The Doctor's Examination
Here is what to expect when you schedule a visit to your doctor after detecting skin changes:
Complete Medical History
The doctor will first take a complete medical history to learn about your symptoms and risk factors. You will be asked your age, when you first discovered the area of concern on your skin, and if any features of that area have changed since your discovery. The doctor will ask about past exposures to known causes of skin cancer, such as sun exposure. You will also be asked whether you or your family have a history of atypical moles or skin cancer, particularly melanoma.
Complete Skin Examination
You will be asked to undress completely and be given a gown. The suspicious mole or lesion will be evaluated with the naked eye for size, shape, color, texture, and any evidence of bleeding, oozing, or scaling. The doctor will then perform a thorough and systematic examination of the rest of your body to check for other spots or moles that may be related to your skin cancer. This will include scalp, nails, palms, soles, ears, and areas not exposed to the sun, including beneath the breasts or under any rolls of flesh
Lymph Node Evaluation
The doctor will palpate (feel) the lymph nodes nearest the suspicious lesion, (in the groin, or underarm, or neck). If the nodes are enlarged or unusually firm, additional tests may be recommended to evaluate whether cancer has spread to the regional lymph nodes.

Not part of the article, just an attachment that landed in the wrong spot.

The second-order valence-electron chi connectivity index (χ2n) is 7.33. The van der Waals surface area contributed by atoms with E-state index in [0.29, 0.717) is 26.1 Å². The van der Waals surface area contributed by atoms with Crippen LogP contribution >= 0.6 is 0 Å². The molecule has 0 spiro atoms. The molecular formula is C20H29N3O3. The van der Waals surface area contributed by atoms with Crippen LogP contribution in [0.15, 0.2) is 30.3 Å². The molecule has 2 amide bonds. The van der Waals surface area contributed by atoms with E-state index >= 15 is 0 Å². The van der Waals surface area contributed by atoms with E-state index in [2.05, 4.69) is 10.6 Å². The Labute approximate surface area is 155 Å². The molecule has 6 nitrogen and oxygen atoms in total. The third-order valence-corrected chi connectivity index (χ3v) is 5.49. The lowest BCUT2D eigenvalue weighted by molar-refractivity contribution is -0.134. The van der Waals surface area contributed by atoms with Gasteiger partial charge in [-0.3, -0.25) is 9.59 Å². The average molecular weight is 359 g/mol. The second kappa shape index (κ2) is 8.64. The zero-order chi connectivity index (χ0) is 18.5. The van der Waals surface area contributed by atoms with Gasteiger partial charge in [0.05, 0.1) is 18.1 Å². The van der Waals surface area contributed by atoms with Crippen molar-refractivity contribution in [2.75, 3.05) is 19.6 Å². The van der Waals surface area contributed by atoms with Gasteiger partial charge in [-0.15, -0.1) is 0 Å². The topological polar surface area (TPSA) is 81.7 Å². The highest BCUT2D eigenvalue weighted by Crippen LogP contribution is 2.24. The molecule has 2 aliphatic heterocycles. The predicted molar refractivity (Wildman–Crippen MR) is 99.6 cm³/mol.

A doctor who suspects that a skin spot is melanoma will perform a biopsy. In this procedure (usually performed with a local anesthetic to numb the area), the doctor removes the suspect lesion using techniques that preserve the entire lesion so that the thickness of the potential cancer and its margins (healthy tissue around the lesion that is removed to make sure no cancer cells remain) can be carefully examined.
Any skin samples taken by a biopsy or an excision are sent for microscopic examination, and a pathology report is issued by the pathologist (a doctor who specializes in interpreting and evaluating cells, tissues, and organs to diagnose disease). The pathology report describes many aspects of the melanoma, including the size, the thickness of the lesion, the mitotic rate, and the presence or absence of ulceration, lymphatic response, regression, satellite lesions, and blood/nerve invasion.